Illinois shows Oklahoma what not to do
January 13, 2011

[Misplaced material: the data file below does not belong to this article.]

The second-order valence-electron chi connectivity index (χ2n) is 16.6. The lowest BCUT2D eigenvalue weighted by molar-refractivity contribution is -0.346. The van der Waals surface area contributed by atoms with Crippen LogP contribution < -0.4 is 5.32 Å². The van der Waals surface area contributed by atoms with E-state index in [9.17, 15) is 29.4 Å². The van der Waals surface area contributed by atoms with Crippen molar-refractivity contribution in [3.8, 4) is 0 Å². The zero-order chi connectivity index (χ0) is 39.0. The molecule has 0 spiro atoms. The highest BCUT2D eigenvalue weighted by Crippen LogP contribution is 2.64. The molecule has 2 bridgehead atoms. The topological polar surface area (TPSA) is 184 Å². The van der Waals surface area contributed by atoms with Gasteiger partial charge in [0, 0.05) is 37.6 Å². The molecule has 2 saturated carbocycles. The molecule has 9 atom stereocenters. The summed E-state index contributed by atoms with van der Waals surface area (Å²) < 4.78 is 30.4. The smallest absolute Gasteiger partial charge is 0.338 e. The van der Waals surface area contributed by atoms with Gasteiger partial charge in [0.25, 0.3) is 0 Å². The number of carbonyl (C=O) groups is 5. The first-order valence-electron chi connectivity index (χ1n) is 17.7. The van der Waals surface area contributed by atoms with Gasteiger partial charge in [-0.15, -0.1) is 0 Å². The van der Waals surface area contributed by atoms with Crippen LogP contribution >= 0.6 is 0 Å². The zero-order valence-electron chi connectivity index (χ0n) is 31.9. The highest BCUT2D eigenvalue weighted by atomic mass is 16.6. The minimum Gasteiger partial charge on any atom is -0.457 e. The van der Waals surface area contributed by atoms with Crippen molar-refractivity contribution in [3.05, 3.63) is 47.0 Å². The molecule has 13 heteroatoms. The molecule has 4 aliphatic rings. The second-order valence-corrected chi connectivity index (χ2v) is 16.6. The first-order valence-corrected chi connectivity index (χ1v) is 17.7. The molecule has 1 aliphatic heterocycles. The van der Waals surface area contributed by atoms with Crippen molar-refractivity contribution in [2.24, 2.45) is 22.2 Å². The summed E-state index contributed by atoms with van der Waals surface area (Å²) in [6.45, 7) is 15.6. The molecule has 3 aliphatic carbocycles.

Governor Mary Fallin and the Oklahoma legislature just received a valuable lesson in what not to do from the outgoing Illinois legislature and the returning governor. In the dark of night, on the final night of work for Illinois lawmakers before the new session begins, lawmakers passed SB 2505, which enacts a 66 percent personal income tax increase, bringing the rate from 3 percent to 5 percent. The measure also increases the corporate income tax rate from 4.8 percent to 7 percent. So for the hardworking “rich” family making taxable income of $50,000 a year in Illinois, you just saw your taxes go from about $1,500 a year to $2,500 a year. But take heart, tax-paying Illinoisans, your increased shared sacrifice will only last four years at the 5 percent rate. (And we all know that “temporary” tax hikes never find a way to become permanent.) I am also sure that the taxpayers of Illinois will find comfort in another feature of the measure, an “unprecedented” annual limit of 2 percent on the growth of spending increases. Illinoisans are sure to forget the fact that just a year ago in FY-09, the state of Illinois spent $4.3 billion more from the general revenue fund than had been collected in revenues, so this 2 percent cap is sure to make the shared sacrifice easier. This stunt is embarrassingly similar to the way the Oklahoma legislature and former Governor Brad Henry passed a 1 percent medical claims tax (which was later ruled unconstitutional) and other “revenue enhancements” at the end of the 2010 Oklahoma legislative session. One has to wonder if President Barack Obama has called his home-state lawmakers to let them know they just killed any effect of his and Congress’ attempt at promoting economic growth (in the form of the reduction by 2 percentage points of Social Security and Medicare payroll taxes). Thank goodness Governor Fallin and legislative leaders have repeatedly said that they will look at ways to reduce spending so that it is in line with available revenues, including letting the income tax cut from 5.5 percent to 5.25 percent take place. Governor Fallin’s inaugural speech seemed to express her intention to promote limited government, freedom and policies that will increase jobs. Hopefully Governor Fallin and legislators do not listen to some of the Oklahomans clamoring to increase taxes or revenues or to delay scheduled tax reductions. Thank you, Illinois, for a lesson in what not to do. Governor Fallin may now want to call Illinois CEOs and companies, like giant manufacturer Caterpillar, Inc., to let them know Oklahoma will do the opposite.